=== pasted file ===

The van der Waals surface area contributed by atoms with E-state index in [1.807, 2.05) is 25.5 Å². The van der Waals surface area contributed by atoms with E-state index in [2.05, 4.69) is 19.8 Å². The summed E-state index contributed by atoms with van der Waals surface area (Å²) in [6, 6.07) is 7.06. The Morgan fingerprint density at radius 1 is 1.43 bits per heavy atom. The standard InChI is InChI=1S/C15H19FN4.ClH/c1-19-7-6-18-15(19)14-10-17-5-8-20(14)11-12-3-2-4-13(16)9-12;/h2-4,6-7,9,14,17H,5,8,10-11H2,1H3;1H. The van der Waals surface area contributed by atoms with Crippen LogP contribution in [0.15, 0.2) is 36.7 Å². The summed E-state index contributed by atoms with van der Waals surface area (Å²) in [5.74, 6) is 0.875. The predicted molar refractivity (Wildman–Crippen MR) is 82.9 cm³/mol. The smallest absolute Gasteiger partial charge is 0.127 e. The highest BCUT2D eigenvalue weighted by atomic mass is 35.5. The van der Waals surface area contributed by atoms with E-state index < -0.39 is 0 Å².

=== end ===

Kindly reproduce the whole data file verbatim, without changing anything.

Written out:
The van der Waals surface area contributed by atoms with E-state index in [1.807, 2.05) is 25.5 Å². The van der Waals surface area contributed by atoms with E-state index in [2.05, 4.69) is 19.8 Å². The summed E-state index contributed by atoms with van der Waals surface area (Å²) in [6, 6.07) is 7.06. The Morgan fingerprint density at radius 1 is 1.43 bits per heavy atom. The standard InChI is InChI=1S/C15H19FN4.ClH/c1-19-7-6-18-15(19)14-10-17-5-8-20(14)11-12-3-2-4-13(16)9-12;/h2-4,6-7,9,14,17H,5,8,10-11H2,1H3;1H. The van der Waals surface area contributed by atoms with Crippen LogP contribution in [0.15, 0.2) is 36.7 Å². The summed E-state index contributed by atoms with van der Waals surface area (Å²) in [5.74, 6) is 0.875. The predicted molar refractivity (Wildman–Crippen MR) is 82.9 cm³/mol. The smallest absolute Gasteiger partial charge is 0.127 e. The highest BCUT2D eigenvalue weighted by atomic mass is 35.5. The van der Waals surface area contributed by atoms with E-state index < -0.39 is 0 Å².